From the time of Polybius Romans had been accustomed to thinking of their Empire as an immovable fixture of the cosmos, and had never dreamed they could be permanently beaten by the Barbarians. The sack of Rome, however, made it plain that Roman power in the West was in decline. Despite the face-saving compromise that preserved the imperial office in the West until 476, the writing was on the wall. For Pagans, the explanation for this calamity was clear – the old gods were angry that their rites were being ignored, and had sent the Germans to make their displeasure felt. On this theory, the Romans could expect to start winning battles again once they had slaughtered enough pigs and cows on the altar of Jove. Christians, for their part, felt they had some explaining to do, for they had made extravagant promises on God’s behalf, to which recent developments had given the lie.

Augustine’s answer to this situation was in part to show that the Romans had always endured calamities, including the sack of their city by the Celts in 387 BC, the bloody purges and civil wars in the time of Sulla and Marius, and later in the time of Caeser and Cato Minor, as well as military disasters such as the defeat at Cannae and Teutoberg Forest. If the old gods were so powerful, why hadn’t they protected the Romans then? Further, it was simply untrue that the Roman Empire had been built up by virtue. Just the contrary, Augustine argued, it had been won by pirates who plundered the whole Mediterranean, and slaughtered entire nations, in the quest for wealth and glory.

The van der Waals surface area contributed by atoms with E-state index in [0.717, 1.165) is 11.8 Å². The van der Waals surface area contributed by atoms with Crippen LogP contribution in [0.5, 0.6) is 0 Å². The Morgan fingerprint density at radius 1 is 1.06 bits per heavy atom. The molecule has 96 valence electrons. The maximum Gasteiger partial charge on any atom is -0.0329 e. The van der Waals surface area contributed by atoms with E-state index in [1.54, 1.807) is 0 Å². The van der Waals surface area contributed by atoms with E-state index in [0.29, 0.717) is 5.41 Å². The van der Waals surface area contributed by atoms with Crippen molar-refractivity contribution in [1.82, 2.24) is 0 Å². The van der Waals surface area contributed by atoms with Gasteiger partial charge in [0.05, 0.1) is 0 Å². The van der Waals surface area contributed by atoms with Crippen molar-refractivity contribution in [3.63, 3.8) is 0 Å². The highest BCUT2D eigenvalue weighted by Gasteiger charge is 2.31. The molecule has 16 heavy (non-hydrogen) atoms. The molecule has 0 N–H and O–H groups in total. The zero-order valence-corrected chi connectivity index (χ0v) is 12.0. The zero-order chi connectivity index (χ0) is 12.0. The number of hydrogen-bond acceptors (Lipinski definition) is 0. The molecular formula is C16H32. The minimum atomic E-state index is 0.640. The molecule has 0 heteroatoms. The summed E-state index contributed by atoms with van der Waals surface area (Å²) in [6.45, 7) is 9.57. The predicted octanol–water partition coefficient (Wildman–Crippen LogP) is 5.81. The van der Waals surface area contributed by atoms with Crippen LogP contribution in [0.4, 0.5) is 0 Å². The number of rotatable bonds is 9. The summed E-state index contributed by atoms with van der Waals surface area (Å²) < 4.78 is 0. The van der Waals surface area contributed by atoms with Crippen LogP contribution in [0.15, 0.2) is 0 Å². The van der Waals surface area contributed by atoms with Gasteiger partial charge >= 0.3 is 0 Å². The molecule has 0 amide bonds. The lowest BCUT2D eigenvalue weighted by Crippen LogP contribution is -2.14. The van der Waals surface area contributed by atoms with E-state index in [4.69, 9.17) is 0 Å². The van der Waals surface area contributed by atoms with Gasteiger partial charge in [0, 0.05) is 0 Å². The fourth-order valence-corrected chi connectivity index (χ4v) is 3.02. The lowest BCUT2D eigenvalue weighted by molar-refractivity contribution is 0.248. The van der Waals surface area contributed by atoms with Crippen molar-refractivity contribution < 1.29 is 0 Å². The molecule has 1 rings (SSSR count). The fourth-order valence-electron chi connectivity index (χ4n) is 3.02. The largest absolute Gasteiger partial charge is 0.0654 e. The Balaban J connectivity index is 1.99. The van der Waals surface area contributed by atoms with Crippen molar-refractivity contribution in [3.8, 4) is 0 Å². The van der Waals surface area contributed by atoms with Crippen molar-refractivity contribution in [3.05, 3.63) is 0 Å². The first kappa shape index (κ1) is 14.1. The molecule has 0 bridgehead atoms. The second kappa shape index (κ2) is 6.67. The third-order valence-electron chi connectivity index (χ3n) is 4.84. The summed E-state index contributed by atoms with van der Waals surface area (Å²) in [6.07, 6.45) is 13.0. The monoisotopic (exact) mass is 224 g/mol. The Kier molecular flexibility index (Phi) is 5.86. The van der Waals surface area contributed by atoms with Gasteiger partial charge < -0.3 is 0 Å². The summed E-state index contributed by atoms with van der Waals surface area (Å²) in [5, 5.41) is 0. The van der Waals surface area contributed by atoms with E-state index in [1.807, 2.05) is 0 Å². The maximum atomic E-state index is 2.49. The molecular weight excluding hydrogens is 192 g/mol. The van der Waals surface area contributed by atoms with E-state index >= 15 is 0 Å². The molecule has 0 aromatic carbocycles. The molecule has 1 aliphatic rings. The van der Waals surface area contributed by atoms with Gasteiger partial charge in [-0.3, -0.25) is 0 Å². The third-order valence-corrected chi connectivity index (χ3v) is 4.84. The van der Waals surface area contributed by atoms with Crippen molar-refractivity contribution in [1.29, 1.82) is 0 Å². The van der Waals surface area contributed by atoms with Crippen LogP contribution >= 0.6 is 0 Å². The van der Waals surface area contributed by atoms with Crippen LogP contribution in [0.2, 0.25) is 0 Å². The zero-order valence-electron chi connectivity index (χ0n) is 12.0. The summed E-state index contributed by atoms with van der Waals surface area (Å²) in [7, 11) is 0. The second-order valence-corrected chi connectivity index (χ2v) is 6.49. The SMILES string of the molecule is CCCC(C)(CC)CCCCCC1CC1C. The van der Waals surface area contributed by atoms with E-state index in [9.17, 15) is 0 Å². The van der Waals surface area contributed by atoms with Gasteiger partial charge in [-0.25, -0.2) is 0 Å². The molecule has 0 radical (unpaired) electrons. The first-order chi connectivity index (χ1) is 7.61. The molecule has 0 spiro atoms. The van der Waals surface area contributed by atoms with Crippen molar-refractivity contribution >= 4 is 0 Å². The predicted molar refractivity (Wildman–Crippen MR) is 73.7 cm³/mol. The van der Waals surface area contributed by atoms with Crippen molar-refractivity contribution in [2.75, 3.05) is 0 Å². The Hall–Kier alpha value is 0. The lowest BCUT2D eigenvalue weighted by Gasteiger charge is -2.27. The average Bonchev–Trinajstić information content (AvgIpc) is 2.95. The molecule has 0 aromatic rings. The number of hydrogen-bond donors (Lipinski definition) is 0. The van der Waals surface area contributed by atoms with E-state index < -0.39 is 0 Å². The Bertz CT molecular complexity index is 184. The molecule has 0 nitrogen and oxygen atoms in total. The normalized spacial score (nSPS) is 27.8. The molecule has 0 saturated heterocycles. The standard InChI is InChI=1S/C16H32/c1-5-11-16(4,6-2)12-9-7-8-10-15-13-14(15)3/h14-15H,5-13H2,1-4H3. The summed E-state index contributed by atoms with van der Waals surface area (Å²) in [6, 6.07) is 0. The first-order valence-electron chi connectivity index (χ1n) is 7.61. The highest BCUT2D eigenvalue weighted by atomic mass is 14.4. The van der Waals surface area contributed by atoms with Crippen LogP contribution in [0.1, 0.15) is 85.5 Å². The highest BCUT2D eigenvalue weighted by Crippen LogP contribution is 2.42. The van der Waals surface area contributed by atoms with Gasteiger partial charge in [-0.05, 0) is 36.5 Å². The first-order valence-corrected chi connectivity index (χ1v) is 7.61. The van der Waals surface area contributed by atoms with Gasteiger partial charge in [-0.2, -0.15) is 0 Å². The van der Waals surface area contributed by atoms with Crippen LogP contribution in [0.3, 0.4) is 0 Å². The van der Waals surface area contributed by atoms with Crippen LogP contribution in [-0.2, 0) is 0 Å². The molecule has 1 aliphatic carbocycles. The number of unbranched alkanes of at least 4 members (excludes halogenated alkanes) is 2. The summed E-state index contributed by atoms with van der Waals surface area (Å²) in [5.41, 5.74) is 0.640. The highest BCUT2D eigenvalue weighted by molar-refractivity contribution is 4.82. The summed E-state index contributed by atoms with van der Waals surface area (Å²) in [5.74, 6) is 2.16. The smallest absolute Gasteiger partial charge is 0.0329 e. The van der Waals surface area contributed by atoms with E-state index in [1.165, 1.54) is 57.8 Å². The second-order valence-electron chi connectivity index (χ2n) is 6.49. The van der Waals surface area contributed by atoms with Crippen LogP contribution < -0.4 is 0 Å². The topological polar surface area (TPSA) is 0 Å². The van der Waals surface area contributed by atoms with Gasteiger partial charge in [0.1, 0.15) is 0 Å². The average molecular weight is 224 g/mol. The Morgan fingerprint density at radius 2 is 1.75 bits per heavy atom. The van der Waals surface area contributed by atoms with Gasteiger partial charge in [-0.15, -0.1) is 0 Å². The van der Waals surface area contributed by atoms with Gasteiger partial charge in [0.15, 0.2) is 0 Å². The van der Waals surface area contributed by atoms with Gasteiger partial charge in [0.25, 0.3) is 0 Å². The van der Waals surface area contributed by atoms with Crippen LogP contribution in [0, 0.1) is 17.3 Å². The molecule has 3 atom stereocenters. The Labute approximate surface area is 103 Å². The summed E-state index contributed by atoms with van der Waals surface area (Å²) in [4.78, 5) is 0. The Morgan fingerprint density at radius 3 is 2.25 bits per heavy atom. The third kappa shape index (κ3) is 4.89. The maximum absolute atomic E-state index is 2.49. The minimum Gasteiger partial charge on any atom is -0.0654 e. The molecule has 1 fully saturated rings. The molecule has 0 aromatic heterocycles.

Augustine reversed Eusebius by arguing that God was not especially concerned with the fate of the Roman Empire or any other state. He pointed out that there had been empires before – the Assyrian, the Babylonian, the Persian, and so on – and that they had all regarded themselves as the special creation of the gods. The Roman Empire seemed to him no different. The obligation of the Christian, he said, was not to the Roman Empire specifically, but rather to civil government in general. In the absence of such government, life would be intolerable. In so much as Christians had to live in a fallen state, and in a fallen world (the doctrine of original sin was first advanced by Augustine), the imperfections of such states were inevitable. Nevertheless, Christians had an obligation to obey the laws, and also to defend the state in time of danger, for they depended on it for their life in this world.